DOI: 10.3390/plants12173134 ISSN:

Selection of Soybean and Cowpea Cultivars with Superior Performance under Drought Using Growth and Biochemical Aspects

Rafael de Souza Miranda, Bruno Sousa Figueiredo da Fonseca, Davielson Silva Pinho, Jennyfer Yara Nunes Batista, Ramilos Rodrigues de Brito, Everaldo Moreira da Silva, Wesley Santos Ferreira, José Hélio Costa, Marcos dos Santos Lopes, Renan Henrique Beserra de Sousa, Larissa Fonseca Neves, José Antônio Freitas Penha, Amanda Soares Santos, Juliana Joice Pereira Lima, Stelamaris de Oliveira Paula-Marinho, Francisco de Alcântara Neto, Évelyn Silva de Aguiar, Clesivan Pereira dos Santos, Enéas Gomes-Filho
  • Plant Science
  • Ecology
  • Ecology, Evolution, Behavior and Systematics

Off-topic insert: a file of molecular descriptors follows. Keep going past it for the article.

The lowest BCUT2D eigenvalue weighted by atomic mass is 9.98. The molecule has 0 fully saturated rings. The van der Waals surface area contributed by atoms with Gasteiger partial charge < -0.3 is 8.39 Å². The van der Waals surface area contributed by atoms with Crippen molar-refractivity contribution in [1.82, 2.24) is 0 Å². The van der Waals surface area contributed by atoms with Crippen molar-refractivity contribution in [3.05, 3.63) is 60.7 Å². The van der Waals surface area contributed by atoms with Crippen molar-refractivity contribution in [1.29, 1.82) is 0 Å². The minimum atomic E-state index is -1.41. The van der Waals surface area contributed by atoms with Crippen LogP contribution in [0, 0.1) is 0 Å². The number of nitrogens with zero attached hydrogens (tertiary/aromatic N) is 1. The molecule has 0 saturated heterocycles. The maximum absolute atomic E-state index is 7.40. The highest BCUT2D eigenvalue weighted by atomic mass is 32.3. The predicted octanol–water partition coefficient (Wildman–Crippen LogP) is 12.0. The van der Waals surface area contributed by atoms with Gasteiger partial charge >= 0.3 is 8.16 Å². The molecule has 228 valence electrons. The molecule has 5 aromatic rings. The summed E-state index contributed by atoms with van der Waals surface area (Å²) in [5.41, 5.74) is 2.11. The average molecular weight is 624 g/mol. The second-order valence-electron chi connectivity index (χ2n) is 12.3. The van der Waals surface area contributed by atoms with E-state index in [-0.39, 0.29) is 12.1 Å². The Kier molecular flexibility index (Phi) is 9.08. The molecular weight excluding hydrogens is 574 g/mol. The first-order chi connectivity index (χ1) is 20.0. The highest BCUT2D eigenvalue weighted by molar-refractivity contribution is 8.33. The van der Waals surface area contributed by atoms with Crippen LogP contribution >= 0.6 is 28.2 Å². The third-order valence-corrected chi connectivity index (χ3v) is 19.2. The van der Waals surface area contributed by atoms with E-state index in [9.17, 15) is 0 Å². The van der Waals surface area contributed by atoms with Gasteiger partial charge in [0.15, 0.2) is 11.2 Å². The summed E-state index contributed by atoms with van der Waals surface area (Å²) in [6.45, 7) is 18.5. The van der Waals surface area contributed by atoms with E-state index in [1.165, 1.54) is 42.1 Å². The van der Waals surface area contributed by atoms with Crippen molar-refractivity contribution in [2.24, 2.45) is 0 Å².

Identifying cultivars of leguminous crops exhibiting drought resistance has become crucial in addressing water scarcity issues. This investigative study aimed to select soybean and cowpea cultivars with enhanced potential to grow under water restriction during the vegetative stage. Two parallel trials were conducted using seven soybean (AS3810IPRO, M8644IPRO, TMG1180RR, NS 8338IPRO, BMX81I81IPRO, M8808IPRO, and BÔNUS8579IPRO) and cowpea cultivars (Aracê, Novaera, Pajeú, Pitiúba, Tumucumaque, TVU, and Xique-xique) under four water levels (75, 60, 45, and 30% field capacity—FC) over 21 days. Growth, water content, membrane damage, photosynthetic pigments, organic compounds, and proline levels were analyzed. Drought stress significantly impacted the growth of both crops, particularly at 45 and 30% FC for soybean and 60 and 45% FC for cowpea plants. The BÔNUS8579IPRO and TMG1180RR soybean cultivars demonstrated the highest performance under drought, a response attributed to increased amino acids and proline contents, which likely help to mitigate membrane damage. For cowpea, the superior performance of the drought-stressed Xique-xique cultivar was associated with the maintenance of water content and elevated photosynthetic pigments, which contributed to the preservation of the photosynthetic efficiency and carbohydrate levels. Our findings clearly indicate promising leguminous cultivars that grow under water restriction, serving as viable alternatives for cultivating in water-limited environments.

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